Selling your pharmacy or digital health business to a private equity buyer has both good and bad points: on the plus side, you are more likely to close a financially satisfactory transaction quickly. On the negative side, you are giving up control of your business to a buyer that may not have the same long-term goals for the business as you. Read on for our expert overview of what happens when you sell your business to a private equity buyer.
Private equity buyers will typically have finances ready to go, meaning that as soon as they have completed their due diligence process and reviewed your financial documents, an offer can be made and a deal closed very quickly. This is of particular benefit if you need an influx of finances rapidly – in the case of a health emergency, for example.
Depending on the deal that you make with your private equity buyer, you may be expected to stay on as manager/CEO. If you were looking for a clean break from the organization then this is obviously not the route for you. In this scenario, though, you do retain some input into how the business operates – although you will have obligations to your new owners. You may, however, be able to leverage the expertise and contacts of the investor to better grow the business
Unfortunately, in other cases (where you sell your business to a private equity buyer and step away completely) the continuity can be one of the things that you have to sacrifice. Typically the buyer in these instances will be focused on rapid growth ready for a resale and the attendant profits on the initial investment. This can often come at the detriment of your employees, suppliers and above all, your customers, so if you have concerns about this then private equity may not be the way to go. In other (considerably rarer) circumstances, the private equity buyer may simply be looking to build a portfolio of similar businesses so as to leverage better buying power and customer monopolization – once again, not necessarily something that you want your life’s work becoming associated with.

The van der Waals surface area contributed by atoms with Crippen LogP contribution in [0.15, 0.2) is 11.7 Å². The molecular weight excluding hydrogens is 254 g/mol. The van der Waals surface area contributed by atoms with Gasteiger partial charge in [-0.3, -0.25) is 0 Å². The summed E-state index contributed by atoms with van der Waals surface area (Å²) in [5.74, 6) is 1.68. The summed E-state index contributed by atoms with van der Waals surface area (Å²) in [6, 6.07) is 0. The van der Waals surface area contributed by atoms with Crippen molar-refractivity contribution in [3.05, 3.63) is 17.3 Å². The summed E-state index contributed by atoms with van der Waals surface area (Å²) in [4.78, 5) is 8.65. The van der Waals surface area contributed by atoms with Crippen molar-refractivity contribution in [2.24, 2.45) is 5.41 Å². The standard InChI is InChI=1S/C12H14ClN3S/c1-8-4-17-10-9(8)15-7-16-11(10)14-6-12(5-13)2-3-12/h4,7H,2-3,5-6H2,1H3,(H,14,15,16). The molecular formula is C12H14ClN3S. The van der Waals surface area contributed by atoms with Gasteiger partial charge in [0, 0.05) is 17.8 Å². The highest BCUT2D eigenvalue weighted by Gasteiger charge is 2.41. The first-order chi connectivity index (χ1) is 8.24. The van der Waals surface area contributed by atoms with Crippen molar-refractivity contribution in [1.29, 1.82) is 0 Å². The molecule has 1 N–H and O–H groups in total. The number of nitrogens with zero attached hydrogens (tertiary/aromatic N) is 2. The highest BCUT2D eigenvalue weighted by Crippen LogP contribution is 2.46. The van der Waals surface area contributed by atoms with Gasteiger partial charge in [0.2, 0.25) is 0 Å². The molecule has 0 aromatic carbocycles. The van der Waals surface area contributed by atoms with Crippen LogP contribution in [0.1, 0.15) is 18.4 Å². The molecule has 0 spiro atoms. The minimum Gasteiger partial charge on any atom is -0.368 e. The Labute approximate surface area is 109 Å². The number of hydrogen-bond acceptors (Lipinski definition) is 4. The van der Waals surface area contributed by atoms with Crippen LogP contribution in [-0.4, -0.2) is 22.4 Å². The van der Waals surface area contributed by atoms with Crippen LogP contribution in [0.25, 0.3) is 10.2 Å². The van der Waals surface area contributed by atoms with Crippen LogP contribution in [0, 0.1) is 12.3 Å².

As with selling to a private buyer, ultimately you as the business owner get to decide who takes over – at least in the short term. If you can afford the time to be choosy, then don’t hesitate to spend some time with potential buyers and find out from them firsthand what their plans are, how much they know about the pharmacy business or digital health industry, and how long they anticipate keeping hold of the business. Do some due diligence, too – find out how successful the private equity firm has been with previous acquisitions, how the company culture fared, and ultimately – how previous sellers feel about the process and the firm.
It can be a fine line to walk between getting your financial compensation quickly, no strings attached and being able to look after your employees and customers even after you have stepped down. For an expert analysis of your goals and potential buyers, you need to talk to a dedicated professional consultant. The Pinnacle Pharmacy Group is dedicated to only working in the pharmacy and digital health sectors – providing an unrivaled depth of knowledge and expertise in mergers and acquisitions to help guide you through this tricky period.